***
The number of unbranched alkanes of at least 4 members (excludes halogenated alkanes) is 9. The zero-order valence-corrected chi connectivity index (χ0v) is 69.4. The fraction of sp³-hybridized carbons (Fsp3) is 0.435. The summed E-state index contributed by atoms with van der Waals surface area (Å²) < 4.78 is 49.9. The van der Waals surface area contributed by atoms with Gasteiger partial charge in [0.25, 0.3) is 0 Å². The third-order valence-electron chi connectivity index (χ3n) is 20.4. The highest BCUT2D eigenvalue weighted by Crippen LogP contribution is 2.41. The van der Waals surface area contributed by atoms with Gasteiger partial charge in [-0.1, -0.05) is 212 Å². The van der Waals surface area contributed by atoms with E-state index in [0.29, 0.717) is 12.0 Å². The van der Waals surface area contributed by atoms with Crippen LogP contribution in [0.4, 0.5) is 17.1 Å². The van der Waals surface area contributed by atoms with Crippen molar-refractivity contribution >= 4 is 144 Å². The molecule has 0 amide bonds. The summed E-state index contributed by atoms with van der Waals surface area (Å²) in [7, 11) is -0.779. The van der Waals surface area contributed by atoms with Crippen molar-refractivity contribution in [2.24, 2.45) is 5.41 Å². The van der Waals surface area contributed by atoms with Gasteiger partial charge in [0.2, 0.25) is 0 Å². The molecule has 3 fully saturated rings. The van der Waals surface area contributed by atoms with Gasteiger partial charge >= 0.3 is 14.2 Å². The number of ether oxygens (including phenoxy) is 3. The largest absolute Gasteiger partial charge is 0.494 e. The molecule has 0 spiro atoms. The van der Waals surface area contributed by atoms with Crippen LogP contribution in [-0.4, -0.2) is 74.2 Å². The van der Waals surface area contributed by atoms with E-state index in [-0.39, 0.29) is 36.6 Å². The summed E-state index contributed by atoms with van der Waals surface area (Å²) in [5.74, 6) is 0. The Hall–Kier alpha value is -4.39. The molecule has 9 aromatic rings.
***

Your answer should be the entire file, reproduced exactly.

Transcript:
The number of unbranched alkanes of at least 4 members (excludes halogenated alkanes) is 9. The zero-order valence-corrected chi connectivity index (χ0v) is 69.4. The fraction of sp³-hybridized carbons (Fsp3) is 0.435. The summed E-state index contributed by atoms with van der Waals surface area (Å²) < 4.78 is 49.9. The van der Waals surface area contributed by atoms with Gasteiger partial charge in [0.25, 0.3) is 0 Å². The third-order valence-electron chi connectivity index (χ3n) is 20.4. The highest BCUT2D eigenvalue weighted by Crippen LogP contribution is 2.41. The van der Waals surface area contributed by atoms with Gasteiger partial charge in [-0.1, -0.05) is 212 Å². The van der Waals surface area contributed by atoms with E-state index in [0.29, 0.717) is 12.0 Å². The van der Waals surface area contributed by atoms with Crippen LogP contribution in [0.4, 0.5) is 17.1 Å². The van der Waals surface area contributed by atoms with Crippen molar-refractivity contribution >= 4 is 144 Å². The molecule has 0 amide bonds. The summed E-state index contributed by atoms with van der Waals surface area (Å²) in [7, 11) is -0.779. The van der Waals surface area contributed by atoms with Crippen molar-refractivity contribution in [2.24, 2.45) is 5.41 Å². The van der Waals surface area contributed by atoms with Gasteiger partial charge in [0.2, 0.25) is 0 Å². The molecule has 3 fully saturated rings. The van der Waals surface area contributed by atoms with Gasteiger partial charge >= 0.3 is 14.2 Å². The number of ether oxygens (including phenoxy) is 3. The largest absolute Gasteiger partial charge is 0.494 e. The molecule has 0 spiro atoms. The van der Waals surface area contributed by atoms with Crippen LogP contribution in [-0.4, -0.2) is 74.2 Å². The van der Waals surface area contributed by atoms with E-state index in [-0.39, 0.29) is 36.6 Å². The summed E-state index contributed by atoms with van der Waals surface area (Å²) in [5.74, 6) is 0. The Hall–Kier alpha value is -4.39. The molecule has 9 aromatic rings.